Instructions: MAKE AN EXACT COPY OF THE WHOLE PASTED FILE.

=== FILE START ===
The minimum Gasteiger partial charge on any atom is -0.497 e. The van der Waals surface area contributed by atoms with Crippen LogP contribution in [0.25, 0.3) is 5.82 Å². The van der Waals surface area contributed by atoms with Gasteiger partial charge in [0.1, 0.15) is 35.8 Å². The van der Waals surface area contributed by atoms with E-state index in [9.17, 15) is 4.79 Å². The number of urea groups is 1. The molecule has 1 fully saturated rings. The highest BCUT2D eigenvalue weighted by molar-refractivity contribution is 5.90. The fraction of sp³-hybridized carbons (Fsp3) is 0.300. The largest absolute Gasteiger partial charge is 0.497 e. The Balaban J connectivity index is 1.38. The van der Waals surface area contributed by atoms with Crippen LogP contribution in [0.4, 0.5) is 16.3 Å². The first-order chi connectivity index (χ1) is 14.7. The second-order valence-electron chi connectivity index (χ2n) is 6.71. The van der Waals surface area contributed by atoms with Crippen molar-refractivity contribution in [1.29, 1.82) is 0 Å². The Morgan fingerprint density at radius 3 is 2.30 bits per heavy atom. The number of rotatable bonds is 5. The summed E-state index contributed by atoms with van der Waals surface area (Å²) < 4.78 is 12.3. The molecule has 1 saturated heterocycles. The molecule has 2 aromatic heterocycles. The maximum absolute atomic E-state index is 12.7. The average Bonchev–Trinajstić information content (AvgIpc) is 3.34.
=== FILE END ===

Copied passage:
The minimum Gasteiger partial charge on any atom is -0.497 e. The van der Waals surface area contributed by atoms with Crippen LogP contribution in [0.25, 0.3) is 5.82 Å². The van der Waals surface area contributed by atoms with Gasteiger partial charge in [0.1, 0.15) is 35.8 Å². The van der Waals surface area contributed by atoms with E-state index in [9.17, 15) is 4.79 Å². The number of urea groups is 1. The molecule has 1 fully saturated rings. The highest BCUT2D eigenvalue weighted by molar-refractivity contribution is 5.90. The fraction of sp³-hybridized carbons (Fsp3) is 0.300. The largest absolute Gasteiger partial charge is 0.497 e. The Balaban J connectivity index is 1.38. The van der Waals surface area contributed by atoms with Crippen LogP contribution in [0.4, 0.5) is 16.3 Å². The first-order chi connectivity index (χ1) is 14.7. The second-order valence-electron chi connectivity index (χ2n) is 6.71. The van der Waals surface area contributed by atoms with Crippen molar-refractivity contribution in [1.29, 1.82) is 0 Å². The Morgan fingerprint density at radius 3 is 2.30 bits per heavy atom. The number of rotatable bonds is 5. The summed E-state index contributed by atoms with van der Waals surface area (Å²) < 4.78 is 12.3. The molecule has 1 saturated heterocycles. The molecule has 2 aromatic heterocycles. The maximum absolute atomic E-state index is 12.7. The average Bonchev–Trinajstić information content (AvgIpc) is 3.34.